Air pollution risks from Harrogate’s wood-burning stoves ‘cannot be ignored’
Dec 20, 2021

A campaigner from Harrogate says more should be done to highlight how wood-burning stoves damage the environment.

A study published on Friday found the stoves contribute to almost half of the cancer-causing air pollution particles in towns and cities.

Government data found that wood-burning stoves are the single biggest source of PM2.5 particles in the UK, three times more than transport. Breathing in the particles is known to exacerbate lung conditions, such as asthma or chronic obstructive pulmonary disease (COPD).

The stoves have seen a boom in popularity over the past decade, with many people seeing them as cosy and rustic additions to their homes.

Some Harrogate district residents in older houses also find stoves and open fires an important source of heat during winter, but Harrogate man Brian McHugh believes over 90% of them are not really needed.

He said air pollution from wood-burners “can no longer be a taboo subject”.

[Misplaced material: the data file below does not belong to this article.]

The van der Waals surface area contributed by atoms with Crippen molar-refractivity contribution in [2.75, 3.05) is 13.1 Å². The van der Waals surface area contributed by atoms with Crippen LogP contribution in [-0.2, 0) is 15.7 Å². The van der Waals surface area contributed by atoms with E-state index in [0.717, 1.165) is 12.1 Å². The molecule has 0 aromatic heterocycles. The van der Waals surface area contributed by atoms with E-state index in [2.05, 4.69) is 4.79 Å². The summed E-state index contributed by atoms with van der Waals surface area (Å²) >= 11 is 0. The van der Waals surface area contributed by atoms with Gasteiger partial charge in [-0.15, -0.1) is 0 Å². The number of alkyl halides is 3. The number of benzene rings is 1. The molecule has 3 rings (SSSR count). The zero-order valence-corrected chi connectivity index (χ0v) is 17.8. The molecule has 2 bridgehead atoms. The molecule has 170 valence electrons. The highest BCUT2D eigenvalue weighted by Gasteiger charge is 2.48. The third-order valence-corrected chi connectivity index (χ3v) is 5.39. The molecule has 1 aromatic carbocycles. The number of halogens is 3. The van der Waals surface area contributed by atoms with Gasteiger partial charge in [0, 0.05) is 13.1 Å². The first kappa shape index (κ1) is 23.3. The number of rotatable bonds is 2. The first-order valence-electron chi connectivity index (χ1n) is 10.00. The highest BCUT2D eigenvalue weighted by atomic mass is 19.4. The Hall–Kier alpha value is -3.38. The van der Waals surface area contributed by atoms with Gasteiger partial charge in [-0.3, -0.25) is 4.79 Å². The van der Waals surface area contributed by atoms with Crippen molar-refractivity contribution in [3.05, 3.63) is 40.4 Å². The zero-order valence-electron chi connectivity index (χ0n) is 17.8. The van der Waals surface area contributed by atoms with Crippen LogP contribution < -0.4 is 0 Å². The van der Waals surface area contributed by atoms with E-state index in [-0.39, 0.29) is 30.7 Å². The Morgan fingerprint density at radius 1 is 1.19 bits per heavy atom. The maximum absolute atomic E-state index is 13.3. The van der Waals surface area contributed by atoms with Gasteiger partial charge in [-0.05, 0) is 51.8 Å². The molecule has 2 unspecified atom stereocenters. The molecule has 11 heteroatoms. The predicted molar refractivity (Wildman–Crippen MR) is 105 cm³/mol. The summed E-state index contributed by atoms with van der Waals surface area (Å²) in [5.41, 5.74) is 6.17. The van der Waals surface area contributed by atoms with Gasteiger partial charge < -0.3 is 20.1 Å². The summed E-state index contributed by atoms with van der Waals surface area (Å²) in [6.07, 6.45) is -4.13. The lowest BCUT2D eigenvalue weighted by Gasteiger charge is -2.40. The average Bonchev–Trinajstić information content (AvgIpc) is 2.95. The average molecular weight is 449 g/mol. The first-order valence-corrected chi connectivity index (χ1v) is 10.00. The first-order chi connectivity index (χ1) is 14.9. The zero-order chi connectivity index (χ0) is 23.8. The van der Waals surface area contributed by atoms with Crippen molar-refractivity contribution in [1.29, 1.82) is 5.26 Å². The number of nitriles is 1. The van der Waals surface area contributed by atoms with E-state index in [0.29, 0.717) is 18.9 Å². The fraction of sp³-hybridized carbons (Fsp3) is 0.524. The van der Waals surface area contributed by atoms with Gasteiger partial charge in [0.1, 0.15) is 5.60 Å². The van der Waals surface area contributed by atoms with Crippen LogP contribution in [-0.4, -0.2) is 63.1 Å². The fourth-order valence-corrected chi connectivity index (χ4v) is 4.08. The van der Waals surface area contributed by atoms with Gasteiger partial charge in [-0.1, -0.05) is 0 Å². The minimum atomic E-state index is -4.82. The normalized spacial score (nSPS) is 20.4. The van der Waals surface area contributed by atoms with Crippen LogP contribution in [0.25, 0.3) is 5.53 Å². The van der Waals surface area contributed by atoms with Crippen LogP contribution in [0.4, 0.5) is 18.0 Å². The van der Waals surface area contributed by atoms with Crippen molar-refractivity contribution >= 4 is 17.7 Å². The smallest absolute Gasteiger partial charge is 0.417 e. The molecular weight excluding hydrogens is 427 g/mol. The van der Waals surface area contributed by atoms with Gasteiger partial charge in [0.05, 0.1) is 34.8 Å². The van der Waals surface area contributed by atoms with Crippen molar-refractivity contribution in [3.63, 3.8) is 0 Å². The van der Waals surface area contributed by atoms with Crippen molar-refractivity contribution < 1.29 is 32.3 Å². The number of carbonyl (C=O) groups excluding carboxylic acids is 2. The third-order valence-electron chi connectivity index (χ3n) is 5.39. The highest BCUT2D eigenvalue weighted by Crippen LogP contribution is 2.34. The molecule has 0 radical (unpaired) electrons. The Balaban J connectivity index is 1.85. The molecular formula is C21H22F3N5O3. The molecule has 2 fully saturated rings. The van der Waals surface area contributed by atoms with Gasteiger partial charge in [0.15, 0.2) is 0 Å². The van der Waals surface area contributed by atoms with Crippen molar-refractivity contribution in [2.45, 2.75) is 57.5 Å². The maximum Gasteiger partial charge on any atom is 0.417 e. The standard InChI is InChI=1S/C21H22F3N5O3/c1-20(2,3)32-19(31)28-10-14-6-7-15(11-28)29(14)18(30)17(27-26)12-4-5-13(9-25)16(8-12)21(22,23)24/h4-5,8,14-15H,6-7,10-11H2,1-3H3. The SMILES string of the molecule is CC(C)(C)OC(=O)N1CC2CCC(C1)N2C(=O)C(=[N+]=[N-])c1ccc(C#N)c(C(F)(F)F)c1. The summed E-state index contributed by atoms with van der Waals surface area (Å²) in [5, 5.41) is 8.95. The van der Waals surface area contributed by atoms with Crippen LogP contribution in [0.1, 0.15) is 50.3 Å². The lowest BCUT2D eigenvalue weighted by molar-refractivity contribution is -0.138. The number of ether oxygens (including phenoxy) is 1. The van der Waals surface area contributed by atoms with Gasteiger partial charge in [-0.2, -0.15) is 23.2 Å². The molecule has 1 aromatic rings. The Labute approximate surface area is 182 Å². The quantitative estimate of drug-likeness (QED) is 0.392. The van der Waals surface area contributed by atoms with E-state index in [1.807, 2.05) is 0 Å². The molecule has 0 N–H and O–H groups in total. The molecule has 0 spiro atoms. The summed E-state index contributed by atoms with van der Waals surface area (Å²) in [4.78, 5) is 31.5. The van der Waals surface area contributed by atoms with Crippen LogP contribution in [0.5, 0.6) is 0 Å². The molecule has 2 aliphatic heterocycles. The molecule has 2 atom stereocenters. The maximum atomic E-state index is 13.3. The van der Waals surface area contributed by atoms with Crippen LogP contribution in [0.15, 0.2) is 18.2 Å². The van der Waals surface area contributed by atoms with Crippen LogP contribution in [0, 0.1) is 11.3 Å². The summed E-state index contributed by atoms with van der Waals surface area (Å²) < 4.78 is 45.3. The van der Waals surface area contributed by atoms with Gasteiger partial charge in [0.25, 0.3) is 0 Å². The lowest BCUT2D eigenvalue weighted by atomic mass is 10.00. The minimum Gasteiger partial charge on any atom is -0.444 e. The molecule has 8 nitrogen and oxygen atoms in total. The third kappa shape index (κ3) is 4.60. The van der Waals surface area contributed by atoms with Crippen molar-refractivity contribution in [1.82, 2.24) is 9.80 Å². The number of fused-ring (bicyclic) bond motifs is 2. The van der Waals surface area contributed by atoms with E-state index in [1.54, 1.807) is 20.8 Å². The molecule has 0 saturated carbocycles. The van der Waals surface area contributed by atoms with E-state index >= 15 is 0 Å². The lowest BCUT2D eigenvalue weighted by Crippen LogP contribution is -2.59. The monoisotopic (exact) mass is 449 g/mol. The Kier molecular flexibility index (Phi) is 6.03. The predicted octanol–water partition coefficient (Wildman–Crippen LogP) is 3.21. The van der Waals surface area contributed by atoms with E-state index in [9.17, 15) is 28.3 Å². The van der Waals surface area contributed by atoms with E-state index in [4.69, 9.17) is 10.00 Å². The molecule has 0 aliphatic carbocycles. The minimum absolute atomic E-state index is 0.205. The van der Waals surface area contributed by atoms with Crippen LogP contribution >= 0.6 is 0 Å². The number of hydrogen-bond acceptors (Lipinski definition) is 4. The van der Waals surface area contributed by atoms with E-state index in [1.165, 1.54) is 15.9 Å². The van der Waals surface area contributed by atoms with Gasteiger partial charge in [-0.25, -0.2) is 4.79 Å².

“People have not been responding to the fact that there is a real danger here.”

Mr McHugh, who has written articles on the subject, said some people get defensive when they are told that stoves contribute to air pollution and take it as a personal affront.

He said:

“They feel it is an attack on their identity.”

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Mr McHugh said wood-burning stoves should be seen as a public health risk, similar to smoking or excessive drinking. He’d like to see Harrogate Borough Council launch a public information campaign to inform people of the risks.

He added:

“We have also restricted all sorts of consumer products in the past.

“I think the winter months are an especially good time to talk about air pollution as a while, as both outdoor and indoor air pollution tend to be worse in winter in the UK.

“Harrogate Borough Council has a range of resources and tools at their disposal to disseminate information, whether that is through email, flyers or signage.

“There are local organisations that promote a reduction in local ambient air pollution through Walk to School days and people are being informed about pollution through this direct action. A campaign to start a No Burn Day as a starting point, could be a huge breakthrough.”